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  • Steve Crompton

Why Brittany is the destination for your next holiday


Just an hour away from the UK is the coast of France. As easy to reach as popular UK weekend and short break destinations, the Brittany coastline is the best holiday destination you may never have considered or discovered. A short ferry hop makes it ideal for both hardened francophiles and first-time visitors alike, with dramatic coastlines and sandy beaches.

With over 2,860 kilometres of coastline and a hilly inland with ancient forests connected with Arthurian legend, the landscape is absolutely breathtaking. Some beaches are busier than others, so the region is ideal for those looking for a lively family holiday and something a little more off the beaten track.

Brittany has everything; the variety along the shoreline is vast. Rocky bays in the north leading down to sandy stretches and an emerald sea in the south. The sea views are spectacular. With strong links to Cornwall – Cornish nobles fled to France during Anglo-Saxon invasions, calling the region “Cornouaille” – the Brittany coast has many of the same attractions. However, the area has a strong cultural identity all of its own.




Things to do

The Brittany coastline is a real haven for those looking for an active break. Surfing and sailing are popular, with maritime schools along the coast. Book surf and sailing lessons as well as kayaking and SUP or paddle boarding, or book a session to learn how to sail a sand yacht on the beautiful beach at Saint-Efflam.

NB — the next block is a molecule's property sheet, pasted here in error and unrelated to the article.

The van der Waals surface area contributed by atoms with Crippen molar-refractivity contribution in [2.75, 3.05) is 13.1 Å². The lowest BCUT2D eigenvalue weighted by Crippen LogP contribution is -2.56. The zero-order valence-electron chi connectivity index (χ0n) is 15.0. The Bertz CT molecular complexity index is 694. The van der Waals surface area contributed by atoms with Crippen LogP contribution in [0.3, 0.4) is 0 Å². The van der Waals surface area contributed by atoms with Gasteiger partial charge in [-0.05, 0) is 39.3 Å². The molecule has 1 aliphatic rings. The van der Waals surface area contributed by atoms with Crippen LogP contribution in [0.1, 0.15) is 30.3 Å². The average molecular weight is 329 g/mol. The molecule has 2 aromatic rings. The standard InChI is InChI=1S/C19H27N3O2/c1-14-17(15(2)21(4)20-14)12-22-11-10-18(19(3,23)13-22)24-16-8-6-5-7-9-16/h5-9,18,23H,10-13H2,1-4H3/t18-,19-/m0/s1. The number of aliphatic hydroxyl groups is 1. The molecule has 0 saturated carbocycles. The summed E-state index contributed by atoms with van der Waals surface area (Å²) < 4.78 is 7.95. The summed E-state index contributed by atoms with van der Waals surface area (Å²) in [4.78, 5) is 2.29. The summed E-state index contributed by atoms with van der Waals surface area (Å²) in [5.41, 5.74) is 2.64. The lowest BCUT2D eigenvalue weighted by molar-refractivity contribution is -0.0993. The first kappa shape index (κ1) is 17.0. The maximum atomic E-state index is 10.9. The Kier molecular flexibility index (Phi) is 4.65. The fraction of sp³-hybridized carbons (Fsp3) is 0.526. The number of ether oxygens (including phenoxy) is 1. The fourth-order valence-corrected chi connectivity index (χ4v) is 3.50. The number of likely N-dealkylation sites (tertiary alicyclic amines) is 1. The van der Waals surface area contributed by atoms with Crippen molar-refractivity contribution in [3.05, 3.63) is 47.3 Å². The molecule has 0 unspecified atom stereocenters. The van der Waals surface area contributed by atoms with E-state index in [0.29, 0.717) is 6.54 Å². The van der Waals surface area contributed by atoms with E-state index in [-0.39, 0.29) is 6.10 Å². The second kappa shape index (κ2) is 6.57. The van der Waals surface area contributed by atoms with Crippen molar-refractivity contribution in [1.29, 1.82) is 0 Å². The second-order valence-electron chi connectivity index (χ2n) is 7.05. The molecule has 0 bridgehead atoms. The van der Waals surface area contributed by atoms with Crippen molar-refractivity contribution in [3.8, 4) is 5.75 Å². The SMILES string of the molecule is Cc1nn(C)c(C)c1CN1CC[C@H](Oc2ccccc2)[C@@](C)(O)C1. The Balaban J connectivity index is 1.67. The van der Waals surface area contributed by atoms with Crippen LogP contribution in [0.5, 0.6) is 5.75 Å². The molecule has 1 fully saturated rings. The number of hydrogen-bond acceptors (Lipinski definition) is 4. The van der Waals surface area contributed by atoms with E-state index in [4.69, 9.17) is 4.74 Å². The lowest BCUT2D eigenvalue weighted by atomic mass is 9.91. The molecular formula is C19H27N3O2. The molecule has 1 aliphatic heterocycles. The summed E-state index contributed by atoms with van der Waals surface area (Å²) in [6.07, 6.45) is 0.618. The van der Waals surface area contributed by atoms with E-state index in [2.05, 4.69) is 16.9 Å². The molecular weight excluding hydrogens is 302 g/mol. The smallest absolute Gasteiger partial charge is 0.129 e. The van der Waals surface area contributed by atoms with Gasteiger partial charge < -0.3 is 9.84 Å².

The historic towns and villages dotted along the coastline are all worth a visit. Saint-Malo’s 18th-century ramparts (an upgrade from the 12th-century architecture) are crying out to be walked along, taking in the sights of the old town. The walled city is great for a seafood lunch or dinner after your walk.

Along the coast is Dinan, the early mediaeval walled town with picturesque cobbled streets and half-timber houses. The 13th-century castle is an excellent starting point for a 2.5-kilometre walk along the ramparts before stopping for lunch at one of the restaurants on Rue du Quai.




Prehistoric Monuments, Myth, and Legend

The Breton language is still proudly spoken, and there is a strong Celtic tradition with both music and dance. However, the area has been settled for thousands of years. The village of Carnac is famous for more than being a traditional fishing spot. Some 6,000 years ago, 3,000 standing stones were placed in a variety of sites. They make for some staggering photographs, particularly at sunrise and sunset. The Menac and Kermario sites can be accessed easily and visits are free between November and March.

The area is also home to the Breton city of Ys, which legend dictates is buried under the sea in the region of Cornouaille. 30 kilometres west of Rennes is the Paimpont Forest, the remains of vast ancient woodland. In Arthurian legend, this area is called Broceliande. Get a map to explore the forest from the Chateau de Comper museum, and find the Fountain of Eternal Youth, and the stone in which Viviane imprisoned Merlin.




Places to stay

Brittany is not short of fantastic accommodation options, right the way along the coast. Hotels, campsites, bed and breakfast accommodation and other holiday apartments are all available enabling you to find the perfect combination of privacy and service that’s right for you. Seaviews, small resorts and pretty villages all offer a variety of accommodation.

Family owned and run accommodation such as Le Manoir St. Helen is perfect for larger groups looking for somewhere to stay for a special getaway, or for an exclusive wedding or birthday party.

You’ll never discover all of Brittany in just one visit, and you’ll want to return year after year.

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Manoir St Helen

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Brittany 

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